“And then there was that time where everything I made tasted like bread.”
That’s the story I’m going to be telling my grandkids in a few decades.
Or you, in a few months, I suppose. Why does everything I make taste like bread, you ask?
Lately, all of my “health(ier)” recipes that I’ve modified have come out bread-like–probably from reducing the sugar, upping the flax, and trimming down on the fat. I ventured to go a level deeper yesterday and postulated that perhaps this is because I’ve been refusing to buy bread for months now, based on the argument that I can just “make it.” Why spend $4 on the seedy artisan loaf that I love when I can have even more fun making it at home?
The problem is, I don’t make it at home. I’m always put off by the thought of having to let something rise for multiple hours and maybe not even rise, if my yeast is feeling moody. So my longing for bread is manifesting itself through other things I make, including these cookies.
Do these cookies taste like bread? Well….sort of, but not really. But there IS a flax-y quality about them that reminds me of something more hearty and wholesome than a cookie. They’re slightly chewy and slightly crumbly and though it might not have the butter-based punch that traditional chocolate chip cookies have, these are addictingly good. They rise up to contained, puffy heights in the oven, and only by squashing them down with a spatula mid-way through can you get a more traditional looking cookie. AND. They’re healthier!
I was a big fan of these cookies. This is the kind of cookie if you’re on a streak of eating well, but want just a little sugar kick after dinner. It’s not the kind of cookie that seduces out of the oven, all gooey butter richness and melting chips, but it is the kind of elegant, refined and moderately healthy cookie that holds in its waist at sophisticated heights above its cousins.
I adapted this recipe by using white whole wheat flour, as usual, adding flax, and cutting down on the sugar, eggs and chocolate chips just a smidge. I had to wonder if this recipe was correct, because 1/4 cup of oil seemed like a very small amount compared to the usual two sticks of butter that go into a recipe. I also had to bake my cookies for long than the suggested 10-12 minutes because they were still sparkly and squishy in the middle and SUPER PUFFY, so I developed a spatula-patting method for these enthusiastic babies. At 15-20 minutes, I may have overbaked a few batches a tad, but I would say take them out when they’re still impressionable but not completely squishy in the middle.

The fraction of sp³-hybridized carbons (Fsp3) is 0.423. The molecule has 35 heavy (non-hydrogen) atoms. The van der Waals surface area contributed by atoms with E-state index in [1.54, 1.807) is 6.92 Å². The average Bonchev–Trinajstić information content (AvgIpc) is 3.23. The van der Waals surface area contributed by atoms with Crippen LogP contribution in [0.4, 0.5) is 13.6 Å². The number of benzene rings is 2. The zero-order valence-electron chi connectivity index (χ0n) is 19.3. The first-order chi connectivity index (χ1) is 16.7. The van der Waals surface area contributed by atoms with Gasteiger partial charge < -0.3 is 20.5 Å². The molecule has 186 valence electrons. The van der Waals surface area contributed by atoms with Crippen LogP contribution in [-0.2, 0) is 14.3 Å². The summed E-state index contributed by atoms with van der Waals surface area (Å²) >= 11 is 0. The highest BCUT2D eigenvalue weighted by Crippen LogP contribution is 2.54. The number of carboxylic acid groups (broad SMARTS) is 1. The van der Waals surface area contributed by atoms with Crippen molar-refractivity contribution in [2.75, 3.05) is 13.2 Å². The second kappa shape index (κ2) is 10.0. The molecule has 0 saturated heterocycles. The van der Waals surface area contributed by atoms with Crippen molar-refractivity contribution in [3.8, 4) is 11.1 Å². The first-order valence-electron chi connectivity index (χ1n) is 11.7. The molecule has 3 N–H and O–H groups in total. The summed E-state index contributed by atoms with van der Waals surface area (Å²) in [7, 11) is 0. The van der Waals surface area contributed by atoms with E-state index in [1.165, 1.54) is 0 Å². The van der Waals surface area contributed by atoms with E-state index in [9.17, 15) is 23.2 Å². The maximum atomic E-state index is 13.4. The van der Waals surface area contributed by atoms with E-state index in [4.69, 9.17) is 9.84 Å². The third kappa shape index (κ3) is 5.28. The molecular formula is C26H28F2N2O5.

Also! I call the below experiments in cookie composition: I heard somewhere that Cook’s Illustrated has a great cookie rolling technique that involves rolling dough into a ball, ripping that ball in half, and sticking the two pieces together with the ripped edges exposed.
Below: upper left has the ripped edges facing out on the left and right; upper middle has ripped edges facing up, and upper right has one half with ripped side up and the other half on top, plopped on its side. The bottom row are all simple balls, no fancy ripping.
This is what I mean by “one half with ripped side up and the other half on top, plopped on its side”
It turned out to be my favorite. I don’t know if it’s right, exactly, but I like how it gives you almost two layers in your cookie, perfect for maximum breakability. See yumminess in the below cookie in the foreground (and the two overcooked ones flanking it).
Olive Oil Chocolate Chip Cookies
Adapted from California Olive Ranch
Yield: original says 15-20 cookies; I made 25 cookies, about the size of a heaping tablespoon.
- 2 ¼ cup white whole wheat flour
- 1 tsp. salt
- 1 tsp. baking soda
- ¼ cup extra virgin olive oil
- 1 tsp. vanilla extract
- ¾ cup granulated sugar
- 1/2 cup + 2 tbsp. brown sugar
- 1 egg
- 1 tbsp ground flaxseed, mixed with 3 tbsp warm water
- 1-2 tbsp of milk (or rice milk)
- generous 1/2 cup chocolate chips
Preheat the oven to 375 degrees F.
Combine the flour, baking soda, and salt in a medium bowl and set aside.
Combine sugars, vanilla, and olive oil. Beat in the egg and gelled flax miture. Gradually beat in the flour mixture, then add in 1 tbsp of milk to help the dough come together, more if the dough is still too dry. (I used 1 tablespoon + 1 teaspoon).
Roll the dough into balls with your hands and place on a greased and/or lined baking sheet. If you want, use the Cook’s Illustrated technique (discussed in my note above.)
Place cookies in the preheated oven. Check after 10 minutes. They should be puffy and most baked, but still too soft to take out. Press down lightly with the back of a spatula to flatten slightly, or keep as is for super puffy cookies. Bake for another 5-10 minutes until lightly golden and just set or very nearly set in the middle. Allow to cool for a minute or two on the baking sheet, then move to another surface to finish cooling.
Nutrition facts (per 1 cookie or 1/25 recipe): 115 cal, 3.5g fat (1g sat), 19g carb, 1g fiber, 11.5g sugar, 2g protein
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